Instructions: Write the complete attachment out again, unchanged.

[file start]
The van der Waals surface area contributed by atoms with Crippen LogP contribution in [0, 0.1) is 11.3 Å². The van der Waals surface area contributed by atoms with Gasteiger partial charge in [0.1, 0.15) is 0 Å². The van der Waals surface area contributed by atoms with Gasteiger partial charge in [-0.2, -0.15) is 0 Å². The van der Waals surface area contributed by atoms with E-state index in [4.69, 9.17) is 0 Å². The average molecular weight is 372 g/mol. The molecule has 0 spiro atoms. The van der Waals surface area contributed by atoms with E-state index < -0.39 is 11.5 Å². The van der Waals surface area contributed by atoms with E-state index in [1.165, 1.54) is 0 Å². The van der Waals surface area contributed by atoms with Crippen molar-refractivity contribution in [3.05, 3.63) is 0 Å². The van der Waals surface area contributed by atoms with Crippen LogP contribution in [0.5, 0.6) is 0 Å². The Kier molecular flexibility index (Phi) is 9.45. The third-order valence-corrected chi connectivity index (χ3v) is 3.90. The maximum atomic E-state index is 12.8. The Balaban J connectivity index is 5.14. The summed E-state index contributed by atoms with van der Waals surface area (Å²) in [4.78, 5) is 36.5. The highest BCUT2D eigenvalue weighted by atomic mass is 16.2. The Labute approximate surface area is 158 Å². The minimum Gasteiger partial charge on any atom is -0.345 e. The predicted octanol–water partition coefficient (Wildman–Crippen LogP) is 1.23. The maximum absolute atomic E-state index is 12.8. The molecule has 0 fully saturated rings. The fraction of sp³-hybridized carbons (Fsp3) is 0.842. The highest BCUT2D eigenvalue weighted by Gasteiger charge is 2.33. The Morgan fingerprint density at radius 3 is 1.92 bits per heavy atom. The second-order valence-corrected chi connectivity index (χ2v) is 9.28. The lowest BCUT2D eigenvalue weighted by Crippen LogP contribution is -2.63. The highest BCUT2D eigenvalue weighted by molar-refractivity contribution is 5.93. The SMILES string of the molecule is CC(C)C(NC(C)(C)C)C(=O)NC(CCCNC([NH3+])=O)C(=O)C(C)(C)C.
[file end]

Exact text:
The van der Waals surface area contributed by atoms with Crippen LogP contribution in [0, 0.1) is 11.3 Å². The van der Waals surface area contributed by atoms with Gasteiger partial charge in [0.1, 0.15) is 0 Å². The van der Waals surface area contributed by atoms with Gasteiger partial charge in [-0.2, -0.15) is 0 Å². The van der Waals surface area contributed by atoms with E-state index in [4.69, 9.17) is 0 Å². The average molecular weight is 372 g/mol. The molecule has 0 spiro atoms. The van der Waals surface area contributed by atoms with E-state index < -0.39 is 11.5 Å². The van der Waals surface area contributed by atoms with E-state index in [1.165, 1.54) is 0 Å². The van der Waals surface area contributed by atoms with Crippen molar-refractivity contribution in [3.05, 3.63) is 0 Å². The van der Waals surface area contributed by atoms with Crippen LogP contribution in [0.5, 0.6) is 0 Å². The Kier molecular flexibility index (Phi) is 9.45. The third-order valence-corrected chi connectivity index (χ3v) is 3.90. The maximum atomic E-state index is 12.8. The Balaban J connectivity index is 5.14. The summed E-state index contributed by atoms with van der Waals surface area (Å²) in [4.78, 5) is 36.5. The highest BCUT2D eigenvalue weighted by atomic mass is 16.2. The Labute approximate surface area is 158 Å². The minimum Gasteiger partial charge on any atom is -0.345 e. The predicted octanol–water partition coefficient (Wildman–Crippen LogP) is 1.23. The maximum absolute atomic E-state index is 12.8. The molecule has 0 fully saturated rings. The fraction of sp³-hybridized carbons (Fsp3) is 0.842. The highest BCUT2D eigenvalue weighted by Gasteiger charge is 2.33. The Morgan fingerprint density at radius 3 is 1.92 bits per heavy atom. The second-order valence-corrected chi connectivity index (χ2v) is 9.28. The lowest BCUT2D eigenvalue weighted by Crippen LogP contribution is -2.63. The highest BCUT2D eigenvalue weighted by molar-refractivity contribution is 5.93. The SMILES string of the molecule is CC(C)C(NC(C)(C)C)C(=O)NC(CCCNC([NH3+])=O)C(=O)C(C)(C)C.